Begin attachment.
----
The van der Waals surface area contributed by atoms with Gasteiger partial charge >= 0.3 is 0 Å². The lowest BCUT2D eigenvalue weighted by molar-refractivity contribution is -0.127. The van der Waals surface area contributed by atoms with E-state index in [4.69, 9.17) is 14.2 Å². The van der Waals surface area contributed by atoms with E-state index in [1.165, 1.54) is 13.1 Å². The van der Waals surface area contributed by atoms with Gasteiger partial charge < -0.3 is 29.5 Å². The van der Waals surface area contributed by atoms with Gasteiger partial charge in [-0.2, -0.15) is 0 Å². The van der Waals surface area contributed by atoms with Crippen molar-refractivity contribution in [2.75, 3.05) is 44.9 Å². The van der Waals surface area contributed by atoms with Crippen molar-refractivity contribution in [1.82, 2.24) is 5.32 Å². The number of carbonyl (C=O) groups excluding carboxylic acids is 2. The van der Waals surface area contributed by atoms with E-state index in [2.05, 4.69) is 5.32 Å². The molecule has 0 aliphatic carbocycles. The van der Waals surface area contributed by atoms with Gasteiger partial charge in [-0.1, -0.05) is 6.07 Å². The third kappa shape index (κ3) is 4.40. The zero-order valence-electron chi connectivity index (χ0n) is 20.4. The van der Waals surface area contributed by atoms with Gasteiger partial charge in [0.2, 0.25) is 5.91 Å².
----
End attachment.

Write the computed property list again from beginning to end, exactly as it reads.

The van der Waals surface area contributed by atoms with Gasteiger partial charge >= 0.3 is 0 Å². The lowest BCUT2D eigenvalue weighted by molar-refractivity contribution is -0.127. The van der Waals surface area contributed by atoms with E-state index in [4.69, 9.17) is 14.2 Å². The van der Waals surface area contributed by atoms with E-state index in [1.165, 1.54) is 13.1 Å². The van der Waals surface area contributed by atoms with Gasteiger partial charge < -0.3 is 29.5 Å². The van der Waals surface area contributed by atoms with Gasteiger partial charge in [-0.2, -0.15) is 0 Å². The van der Waals surface area contributed by atoms with Crippen molar-refractivity contribution in [2.75, 3.05) is 44.9 Å². The van der Waals surface area contributed by atoms with Crippen molar-refractivity contribution in [1.82, 2.24) is 5.32 Å². The number of carbonyl (C=O) groups excluding carboxylic acids is 2. The van der Waals surface area contributed by atoms with E-state index in [2.05, 4.69) is 5.32 Å². The molecule has 0 aliphatic carbocycles. The van der Waals surface area contributed by atoms with Gasteiger partial charge in [-0.1, -0.05) is 6.07 Å². The third kappa shape index (κ3) is 4.40. The zero-order valence-electron chi connectivity index (χ0n) is 20.4. The van der Waals surface area contributed by atoms with Gasteiger partial charge in [0.2, 0.25) is 5.91 Å².